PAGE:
Research firm Gartner has warned organisations against splurging on technology for Business Intelligence (BI) projects.
Speaking of the discipline of Business Intelligence, rather than the technology, Gartner global BI manager Ian Bertram said organisations will fail if they “throw products at the problem” and do not invest in training or acquire business support.
The BI discipline involves analysis of raw data through data mining and online analytical processing which companies can use to find malfunctioning machines, improve manufacturing processors and cut costs.
The sticking points, Bertram said, are as much about improving poor communication and BI skills, as sifting useful data from the rubbish.
“Organisations tend to throw technology at BI problems. You could have the right tool, but it could be doomed to failure because of political and cultural issues, an absence of executive support so the message doesn't get out, and poor communication and training,” Bertram said.
“It provides transparency through all levels of business right down to the forklift driver and can help business to react fast to competition and change.”
Gartner says BI is top of mind for CIOs, along with enterprise information and content management, data management and integration, and social software and collaboration. It has remained in top spot for three years in the firm's annual Executive Programmes survey, while the firm predicts BI vendor revenue in the Asia Pacific region will increase by a CAGR (compound annual growth rate) of 15.5 percent by 2011, thanks in part to emerging green field developments.
Bertram said many organisations struggle to find benchmarks and metrics and do not know where to define objectives.
“Having a standard set of enterprise metrics sounds easy but can be quite complex, we've come across organisations with a 1000 metrics, but follow the old Kaplan and Norton balanced scorecard and focus on 'visionary' metrics at the top,” he said.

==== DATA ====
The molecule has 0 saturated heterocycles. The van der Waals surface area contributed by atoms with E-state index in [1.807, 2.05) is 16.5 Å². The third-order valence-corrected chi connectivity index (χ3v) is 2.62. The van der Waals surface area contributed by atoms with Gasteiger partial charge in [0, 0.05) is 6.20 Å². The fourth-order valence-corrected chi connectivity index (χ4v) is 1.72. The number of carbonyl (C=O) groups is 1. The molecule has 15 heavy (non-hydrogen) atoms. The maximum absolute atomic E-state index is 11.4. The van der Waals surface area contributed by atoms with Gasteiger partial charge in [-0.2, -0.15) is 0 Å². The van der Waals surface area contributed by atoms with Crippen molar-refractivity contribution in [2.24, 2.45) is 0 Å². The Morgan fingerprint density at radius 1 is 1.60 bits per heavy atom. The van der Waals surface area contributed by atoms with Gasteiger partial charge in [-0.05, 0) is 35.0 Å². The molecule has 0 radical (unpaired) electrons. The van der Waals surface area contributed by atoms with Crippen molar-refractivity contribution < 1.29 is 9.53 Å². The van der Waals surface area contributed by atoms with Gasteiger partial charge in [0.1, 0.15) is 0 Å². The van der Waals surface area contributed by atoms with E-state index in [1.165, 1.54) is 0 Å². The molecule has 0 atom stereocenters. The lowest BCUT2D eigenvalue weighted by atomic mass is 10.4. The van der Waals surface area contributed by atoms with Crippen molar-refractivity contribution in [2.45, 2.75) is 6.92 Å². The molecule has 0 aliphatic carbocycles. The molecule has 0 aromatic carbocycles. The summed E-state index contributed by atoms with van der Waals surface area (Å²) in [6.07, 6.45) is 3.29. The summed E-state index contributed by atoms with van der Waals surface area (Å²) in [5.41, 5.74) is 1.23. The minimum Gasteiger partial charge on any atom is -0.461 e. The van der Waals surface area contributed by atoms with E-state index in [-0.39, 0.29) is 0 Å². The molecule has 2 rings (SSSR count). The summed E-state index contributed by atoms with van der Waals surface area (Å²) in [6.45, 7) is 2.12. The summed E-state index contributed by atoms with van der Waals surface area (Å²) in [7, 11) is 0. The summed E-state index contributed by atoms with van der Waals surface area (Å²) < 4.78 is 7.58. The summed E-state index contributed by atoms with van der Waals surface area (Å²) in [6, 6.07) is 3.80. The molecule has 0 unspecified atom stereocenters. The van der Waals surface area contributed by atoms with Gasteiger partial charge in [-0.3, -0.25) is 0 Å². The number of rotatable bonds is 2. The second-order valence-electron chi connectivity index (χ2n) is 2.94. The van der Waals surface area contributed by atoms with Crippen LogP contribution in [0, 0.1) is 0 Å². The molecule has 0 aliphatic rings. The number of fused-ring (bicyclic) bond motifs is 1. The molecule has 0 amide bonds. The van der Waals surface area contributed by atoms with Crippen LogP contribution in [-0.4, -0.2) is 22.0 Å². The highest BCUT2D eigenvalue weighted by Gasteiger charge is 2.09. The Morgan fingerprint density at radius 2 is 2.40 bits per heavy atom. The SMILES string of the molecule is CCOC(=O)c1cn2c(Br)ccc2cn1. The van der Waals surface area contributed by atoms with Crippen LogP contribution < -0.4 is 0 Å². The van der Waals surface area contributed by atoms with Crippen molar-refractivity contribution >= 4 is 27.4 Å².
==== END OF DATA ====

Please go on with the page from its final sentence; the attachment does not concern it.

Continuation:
Subsequent metrics gathered from all levels of an organisation should assist with achieving the “visionary” objectives.
Gartner has defined the BI competency centre to resolve problems it claims derive from poor communication between businesses units. Representatives from each unit chair the centre and are tasked with deciding how BI can best serve their field of work, including defining governance, appropriate metrics and architecture, and staff training.
Bertram, who will this week discuss the BI competency centre at a Sydney Summit, said businesses of all sizes can make money from a well planned BI process.
“Sydney Water saved millions when it found [though BI] one of its turbines was running all the time... They were able to balance the load across other turbines,” he said.
“You could pick a number of organisations from every sector and find those that haven't managed [BI] projects well. They realise the BI technology is not a silver bullet and that it is intrinsically linked to business process and management of applications and data.”
Gartner will hold its first BI excellence award for Australia at the end of day one at the summit. A short list of three, including India's ICICI Bank, Singapore's Tetra Pak, and Australia's Amcor, were whittled down by industry judges from some 20 nominations and will showcase their projects to the summit's voting audience.